Max Hayman Award
The Max Hayman Award honors distinguished scholarship in the mental health disciplines that contributes to the elimination of genocide and the remembrance of the Holocaust.
|Dr. James Garbarino receives the Max Hayman Award from Dr. Donald Wertlieb, Ortho President-Elect |
2011 Max Hayman Award Recipient
Dr. James Garbarino
James Garbarino, PhD, is the Maude C. Clark Chair in Humanistic Psychology and Director of the Center for the Human Rights of Children at Loyola University of Chicago. Dr. Garbarino was honored for distinction in efforts directed toward the elimination of genocide and the amelioration of its effects. Perhaps more than any other contemporary scholar or commentator, Dr. Garbarino has educated both the general public and human service professionals about the nature of social toxicity and its meaning and consequences for children, adolescents, and their families. In a program of scholarship that has spanned three decades, Dr. Garbarino has illuminated the powerful relationship between community well-being and child safety — work that has served as the basis for neighborhood-level efforts to change norms of parental care and family support so that children will be safer, both in their own homes and across the community. Dr. Garbarino's concern for children's personal security has also long been at a societal level. In landmark books beginning in the late 1990s, he has presented compelling stories of the situation for children amid armed conflict in some of the world's poorest countries and amid gang warfare in some of our nation's cities. The list of venues for Dr. Garbarino's research is a litany of some of the most horrific settings for children in recent decades.
He has told the stories of child survivors of political violence in Bosnia, Croatia, El Salvador, Iraq, Kuwait, Mozambique, Nicaragua, Palestine, Sudan, and Vietnam. Even in those contexts, Dr. Garbarino has focused on personal and social transformation through the integration of spirituality and democratic values. He has given new attention to the importance of meaning in the lives of young people, including his own students. In so doing, he has shown the psychological, theological, and ethical foundations for human rights — childhood experiences of being treated like somebody!
Past Blanche F. Ittleson Award Winners
|Don Coyhis accepts the Max Hayman Award from Robin Kimbrough-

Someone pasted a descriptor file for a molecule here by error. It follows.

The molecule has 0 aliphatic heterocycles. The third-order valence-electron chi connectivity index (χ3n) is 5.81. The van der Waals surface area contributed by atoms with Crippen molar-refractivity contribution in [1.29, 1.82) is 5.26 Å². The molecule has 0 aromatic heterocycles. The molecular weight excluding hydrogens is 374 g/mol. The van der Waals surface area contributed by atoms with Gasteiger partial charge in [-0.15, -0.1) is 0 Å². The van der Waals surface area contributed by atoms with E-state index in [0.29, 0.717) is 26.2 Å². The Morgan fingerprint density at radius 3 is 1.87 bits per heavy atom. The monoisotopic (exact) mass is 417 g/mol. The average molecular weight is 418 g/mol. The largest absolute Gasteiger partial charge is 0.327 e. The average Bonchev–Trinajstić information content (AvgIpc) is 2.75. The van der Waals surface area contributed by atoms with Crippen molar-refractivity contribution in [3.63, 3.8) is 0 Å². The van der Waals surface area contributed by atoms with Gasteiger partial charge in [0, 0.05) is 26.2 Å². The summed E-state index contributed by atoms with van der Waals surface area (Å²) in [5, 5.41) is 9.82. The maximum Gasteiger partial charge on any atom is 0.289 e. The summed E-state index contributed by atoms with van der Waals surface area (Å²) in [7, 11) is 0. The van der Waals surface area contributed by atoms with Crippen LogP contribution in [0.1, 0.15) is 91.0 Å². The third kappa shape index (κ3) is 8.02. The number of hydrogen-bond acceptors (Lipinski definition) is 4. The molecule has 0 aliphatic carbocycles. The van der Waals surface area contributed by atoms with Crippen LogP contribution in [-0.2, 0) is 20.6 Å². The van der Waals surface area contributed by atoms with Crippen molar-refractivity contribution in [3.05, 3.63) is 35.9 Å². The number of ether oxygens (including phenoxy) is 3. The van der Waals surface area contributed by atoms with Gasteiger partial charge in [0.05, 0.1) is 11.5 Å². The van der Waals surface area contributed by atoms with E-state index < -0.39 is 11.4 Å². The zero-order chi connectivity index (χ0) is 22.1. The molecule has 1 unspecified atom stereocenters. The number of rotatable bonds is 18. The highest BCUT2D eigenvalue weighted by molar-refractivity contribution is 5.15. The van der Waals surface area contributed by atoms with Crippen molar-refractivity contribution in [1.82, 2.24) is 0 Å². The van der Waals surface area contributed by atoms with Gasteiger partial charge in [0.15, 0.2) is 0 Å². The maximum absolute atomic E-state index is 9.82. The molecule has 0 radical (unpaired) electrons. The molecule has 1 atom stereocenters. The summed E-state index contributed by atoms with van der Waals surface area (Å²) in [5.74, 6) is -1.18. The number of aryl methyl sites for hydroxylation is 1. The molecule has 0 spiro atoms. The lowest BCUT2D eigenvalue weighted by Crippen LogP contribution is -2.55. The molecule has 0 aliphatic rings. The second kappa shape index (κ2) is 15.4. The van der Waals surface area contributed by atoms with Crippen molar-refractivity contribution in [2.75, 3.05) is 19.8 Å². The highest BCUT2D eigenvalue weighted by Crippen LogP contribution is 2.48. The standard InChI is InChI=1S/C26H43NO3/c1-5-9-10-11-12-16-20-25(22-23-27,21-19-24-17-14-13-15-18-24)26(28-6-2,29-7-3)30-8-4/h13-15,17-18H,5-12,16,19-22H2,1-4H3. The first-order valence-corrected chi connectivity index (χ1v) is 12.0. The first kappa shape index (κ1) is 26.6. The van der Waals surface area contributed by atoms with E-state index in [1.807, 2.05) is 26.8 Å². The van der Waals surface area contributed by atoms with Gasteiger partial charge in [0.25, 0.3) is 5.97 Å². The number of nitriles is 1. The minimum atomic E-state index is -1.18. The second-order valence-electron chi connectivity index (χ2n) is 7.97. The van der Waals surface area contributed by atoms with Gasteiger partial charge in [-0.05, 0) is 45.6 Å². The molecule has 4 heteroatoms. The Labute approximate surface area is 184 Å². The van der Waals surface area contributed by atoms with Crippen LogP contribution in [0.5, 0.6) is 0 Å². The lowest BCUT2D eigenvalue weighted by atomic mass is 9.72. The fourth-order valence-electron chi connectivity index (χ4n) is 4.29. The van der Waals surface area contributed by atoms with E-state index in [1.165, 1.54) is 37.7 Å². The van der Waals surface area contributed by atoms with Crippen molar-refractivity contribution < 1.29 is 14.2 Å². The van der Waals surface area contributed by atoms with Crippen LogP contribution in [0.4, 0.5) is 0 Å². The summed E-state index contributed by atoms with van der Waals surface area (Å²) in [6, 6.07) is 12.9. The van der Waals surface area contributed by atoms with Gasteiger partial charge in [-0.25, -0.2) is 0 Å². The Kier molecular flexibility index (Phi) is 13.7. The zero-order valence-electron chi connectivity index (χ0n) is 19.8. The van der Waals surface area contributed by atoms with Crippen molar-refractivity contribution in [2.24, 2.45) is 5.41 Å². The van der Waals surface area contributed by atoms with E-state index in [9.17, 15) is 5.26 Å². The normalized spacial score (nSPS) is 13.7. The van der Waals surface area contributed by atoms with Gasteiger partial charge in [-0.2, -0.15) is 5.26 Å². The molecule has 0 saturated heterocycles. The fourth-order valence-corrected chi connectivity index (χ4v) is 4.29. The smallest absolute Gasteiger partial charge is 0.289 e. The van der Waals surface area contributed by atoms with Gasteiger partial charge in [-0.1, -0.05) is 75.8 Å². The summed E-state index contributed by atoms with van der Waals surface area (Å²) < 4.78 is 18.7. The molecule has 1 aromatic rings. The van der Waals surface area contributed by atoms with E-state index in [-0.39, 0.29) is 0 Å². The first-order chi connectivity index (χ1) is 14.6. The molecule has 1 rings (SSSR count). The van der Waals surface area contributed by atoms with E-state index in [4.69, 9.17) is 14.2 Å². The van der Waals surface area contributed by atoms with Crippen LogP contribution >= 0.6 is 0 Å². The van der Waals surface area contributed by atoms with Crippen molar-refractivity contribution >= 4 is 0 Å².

Melton at the 2010 Greenville Family Symposium. |
2010 Max Hayman Award Recipient
Don Coyhis is a member of the Mohican Nation and is the founder and president of
White Bison, Inc., an American Indian non-profit corporation that seeks to bring healing
to Native American communities. Through the leadership of White Bison, programs,
trainings, and resources have been developed based upon principles, values and
laws found in the Teachings of the Native American Elders and the principles and
values of the 12 Step program. This Wellbriety Movement has taken a prominent role
in the recovery of many Native Americans and their communities. For the past few
years, Don has been called upon to provide technical assistance by national policy
organizations such as the White House Office of Drug Control Policy, Substance Abuse
and Mental Health Services Administration and national recovery organizations such
as the National Association for Children of Alcoholics to develop prevention campaign
materials and prevention and recovery programs for Native American communities. Mr. Coyhis was honored for his visionary leadership in the application of traditional
values and principles to foster a social movement toward Wellbriety. Mr. Coyhis relies
on elders’ stories to strengthen sense of community and therefore to embrace those
who have suffered most from historical trauma. He prods communities to look within
themselves for values that can undergird lasting change and, in so doing, transform
individuals, families, and society itself. As a teacher and advocate, he has spread a
message of reconciliation and healing, person to person and people to people, across
|Jacob D. Massaquio accepts the Max Hayman Award from Judith Landau at the International Family Symposium in March of 2009. |
2009 Max Hayman Award Recipient
International Trauma Studies Program